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Tallahassee's Eastwood Pharmacy is a true family affair

Shelves lined with medicine stand in a room with the word "PRESCRIPTIONS" posted on the wall.
Tom Flanigan
WFSU Public Media
The inviting interior of Tallahassee's Eastwood Pharmacy.

Despite changing times and the rise of the big national chain drug stores, locally owned hometown pharmacies are still surviving - and often thriving. In the second of our series of reports on the subject, WFSU stopped by the Eastwood Pharmacy on Mahan Drive.

The Eastwood Pharmacy has been a fixture in the Eastwood Office Plaza since the whole complex was built in 1974. The Plaza was intended to house lots of medical offices and having a drug store right there just seemed to be make good sense. Today, the pharmacy is owned by:

“Anna Pawelczyk”

Along with her husband, Kyle. They’ve owned the place:

“Since January of 2020.”

At the same time the whole planet was about to be turned upside down by the coronavirus pandemic. Meanwhile, the Pawelczyks were about to undergo a baptism of fire as they struggled to assume control of their new business. Anna Pawelczyk called the experience “daunting.”

“It was! The world seemed to completely shut down, but my hours of operation didn’t change. We were here making sure that our patients were taken care of and nothing (was) halted because your health doesn’t stop and you can’t stop taking your medications and we’re here every single day if not longer. So, yeah. It was definitely brought to light during the whole COVID experience for everyone.”

Pawelczyk said what kept the enterprise going was its unique approach to doing business.

“We’re an independent pharmacy and we focus on patient care. The patient is ultimately the one who matters at the end of the day. There are things we can do that some of the big box stores can’t do. We can sit down with our patients and take the extra time that we need with our patients, go through their medication list and not have to worry about someone over my head telling me to do this amount of duties in this amount of time. I can focus on each and every one of my patients.”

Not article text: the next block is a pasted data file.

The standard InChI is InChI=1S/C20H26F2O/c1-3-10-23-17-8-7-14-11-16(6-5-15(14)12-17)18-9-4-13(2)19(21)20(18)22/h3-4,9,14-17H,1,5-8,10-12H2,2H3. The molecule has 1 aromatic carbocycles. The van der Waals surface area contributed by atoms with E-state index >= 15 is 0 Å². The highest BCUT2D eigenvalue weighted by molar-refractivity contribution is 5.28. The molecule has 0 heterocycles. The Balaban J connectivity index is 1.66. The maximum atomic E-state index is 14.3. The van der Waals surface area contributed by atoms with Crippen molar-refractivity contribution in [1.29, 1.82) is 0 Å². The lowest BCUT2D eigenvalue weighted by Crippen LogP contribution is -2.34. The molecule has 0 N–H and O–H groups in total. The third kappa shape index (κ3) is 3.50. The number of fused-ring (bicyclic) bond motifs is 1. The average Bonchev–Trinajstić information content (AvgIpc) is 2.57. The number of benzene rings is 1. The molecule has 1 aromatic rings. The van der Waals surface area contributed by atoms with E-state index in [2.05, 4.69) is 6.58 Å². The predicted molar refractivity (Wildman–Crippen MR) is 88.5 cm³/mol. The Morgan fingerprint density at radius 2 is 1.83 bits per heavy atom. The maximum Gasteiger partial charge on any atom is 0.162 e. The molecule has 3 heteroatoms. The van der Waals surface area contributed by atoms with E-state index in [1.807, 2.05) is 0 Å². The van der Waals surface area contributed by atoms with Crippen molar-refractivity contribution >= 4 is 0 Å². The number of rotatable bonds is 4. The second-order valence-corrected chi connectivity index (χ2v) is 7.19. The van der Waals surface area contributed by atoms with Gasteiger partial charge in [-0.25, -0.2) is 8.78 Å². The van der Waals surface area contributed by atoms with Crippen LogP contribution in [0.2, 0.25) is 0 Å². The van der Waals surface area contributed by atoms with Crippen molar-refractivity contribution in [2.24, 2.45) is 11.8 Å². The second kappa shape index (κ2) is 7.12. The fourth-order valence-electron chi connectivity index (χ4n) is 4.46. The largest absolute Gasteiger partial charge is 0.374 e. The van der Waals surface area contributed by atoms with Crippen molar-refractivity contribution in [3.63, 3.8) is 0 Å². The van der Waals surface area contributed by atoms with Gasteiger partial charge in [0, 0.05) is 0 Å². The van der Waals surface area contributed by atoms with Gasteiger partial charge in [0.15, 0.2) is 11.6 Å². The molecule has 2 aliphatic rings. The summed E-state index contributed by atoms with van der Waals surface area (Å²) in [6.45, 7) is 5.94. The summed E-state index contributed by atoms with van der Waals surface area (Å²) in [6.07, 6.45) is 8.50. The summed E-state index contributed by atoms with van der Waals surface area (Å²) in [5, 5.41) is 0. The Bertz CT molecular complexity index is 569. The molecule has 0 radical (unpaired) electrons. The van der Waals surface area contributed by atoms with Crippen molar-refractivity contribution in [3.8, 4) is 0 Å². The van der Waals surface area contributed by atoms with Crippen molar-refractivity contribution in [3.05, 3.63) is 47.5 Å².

Most important, said Paelczyk, is the kind of care those patients receive in her store.

“We can call you by name when you walk in the door. Because we know our patients, which may not mean much to some, but to us it means everything! We love everyone who comes through the door and you become family to us. We want to know about your mom, your dad, your cousin, your daughter, your son. All that means more and it’s not just about the medication that we’re dispensing to you. It’s about you and how you and your family are doing.”

Anna Pewelczyk said she received intensive training in that old-school style of customer service growing up in Marianna and working at the venerable Paramore’s Pharmacy, a downtown fixture since 1958. And now, as the owner of her own drug store, she hoped those people who are unhappy with their existing big chain drug stores, will give establishments like hers a try.

“When you walk into a chain pharmacy - we hear it all the time - from friends and family out in the community, at the ballpark, the movies or whatever, you just hear people complaining. You don’t have to do that! Find an independent pharmacy and go become one of their family members. You don’t have to put up with the chain. You can do much more.”

Sometimes, the small, independent drug store can do things that are beyond the capability of even the biggest chain pharmacies. We’ll explore that on our upcoming visit to another of Tallahassee’s hometown apothecaries.

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Tom Flanigan has been with WFSU News since 2006, focusing on covering local personalities, issues, and organizations. He began his broadcast career more than 30 years before that and covered news for several radio stations in Florida, Texas, and his home state of Maryland.

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